New England Patriots: Ranking the top 5 defenses of the 21st century

Kyle Van Noy #53 of the New England Patriots celebrates with his teammates Terrence Brooks #25, Stephon Gilmore #24 and Matthew Slater #18 (Photo by Maddie Meyer/Getty Images)
Kyle Van Noy #53 of the New England Patriots celebrates with his teammates Terrence Brooks #25, Stephon Gilmore #24 and Matthew Slater #18 (Photo by Maddie Meyer/Getty Images) /
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New England Patriots
The New England Patriots 2006 defense (Photo by Joe Murphy/NFLPhotoLibrary) /

New England Patriots top defense No. 4: 2006

The fact that the 2006 New England Patriots even made it to the AFC Championship game was impressive, and could they have held onto a 21-6 halftime lead over the Indianapolis Colts, they probably would have had another Super Bowl to add to their collection. While the Pats defense was a big reason for their untimely downfall this season, that also ignores the fact that this team would certainly not have made it as far as they did without their contributions.

The 2006 defense finished seventh in DVOA and second in overall scoring (they allowed just 14.8 points per game), making them one of the best squads in the league. The Pats offense didn’t have the firepower they would have just one season later (Reche Caldwell was their leading receiver with 760 yards), which made it absolutely vital that the defense stepped up and delivered. And boy did they ever.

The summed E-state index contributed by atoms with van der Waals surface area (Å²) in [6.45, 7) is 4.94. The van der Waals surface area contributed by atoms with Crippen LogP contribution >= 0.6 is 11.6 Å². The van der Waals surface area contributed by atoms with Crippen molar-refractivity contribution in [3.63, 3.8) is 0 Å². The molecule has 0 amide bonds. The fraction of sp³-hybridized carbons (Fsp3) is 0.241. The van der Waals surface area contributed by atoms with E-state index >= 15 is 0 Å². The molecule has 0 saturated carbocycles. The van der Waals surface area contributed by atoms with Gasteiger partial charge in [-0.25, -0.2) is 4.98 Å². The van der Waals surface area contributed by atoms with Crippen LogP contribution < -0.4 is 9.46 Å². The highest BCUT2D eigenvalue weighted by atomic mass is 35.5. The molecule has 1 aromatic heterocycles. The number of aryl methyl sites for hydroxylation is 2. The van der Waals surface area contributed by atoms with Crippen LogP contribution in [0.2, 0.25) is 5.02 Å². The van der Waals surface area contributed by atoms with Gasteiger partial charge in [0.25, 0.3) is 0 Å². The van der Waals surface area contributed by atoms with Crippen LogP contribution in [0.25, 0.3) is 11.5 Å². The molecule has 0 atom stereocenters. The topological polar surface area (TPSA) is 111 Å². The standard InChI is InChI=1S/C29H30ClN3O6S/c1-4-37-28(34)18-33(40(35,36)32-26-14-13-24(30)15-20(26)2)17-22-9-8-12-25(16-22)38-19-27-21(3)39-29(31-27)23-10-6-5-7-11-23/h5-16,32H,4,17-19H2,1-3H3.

The Patriots defense wasn’t as dominant as they had been in seasons past, but they had a truly solid cast of characters leading the way. Richard Seymour was the only player to earn Pro Bowl honors, and as we will see in a minute, there was absolutely no way that should have been the case. Seymour finished the season with just four sacks, but he was pretty much constantly in the opposing teams backfield, picking up 12 QB hits and eight tackles for a loss.

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The attention Seymour drew helped open things up for the rest of the front seven, and they delivered. Rosevelt Colvin led the team with 8.5 sacks, with Ty Warren and Jarvis Green both right behind him with 7.5. It was a very balanced pass rush that always seemed to deliver when called upon.

Colvin teamed up with Mike Vrabel and Tedy Bruschi to form one of the better linebacker corps this team had ever seen. Bruschi logged his fifth and final 100+ tackle season, leading the team with 112, while Vrabel picked up 89 tackles and 4.5 sacks, establishing himself as one of the most versatile linebackers in the game.

The secondary was led by cornerback Asante Samuel who had a breakout season that should have ended with Pro Bowl honors. Samuel was targeted all season long, but he turned that into a league leading 10 interceptions and 24 deflected passes. While the rest of the secondary wasn’t as solid, Samuel’s presence helped limit what opposing offenses could do in the air.

The 2006 Patriots will be remembered for throwing away a great shot to add to their Super Bowl tally, which results in the defense not really getting the credit they deserve. With the focus shifting towards the offense afterwards, this was really the last great defensive squad New England had for awhile. If it weren’t for their collapse against the Colts, they probably would be remembered as such.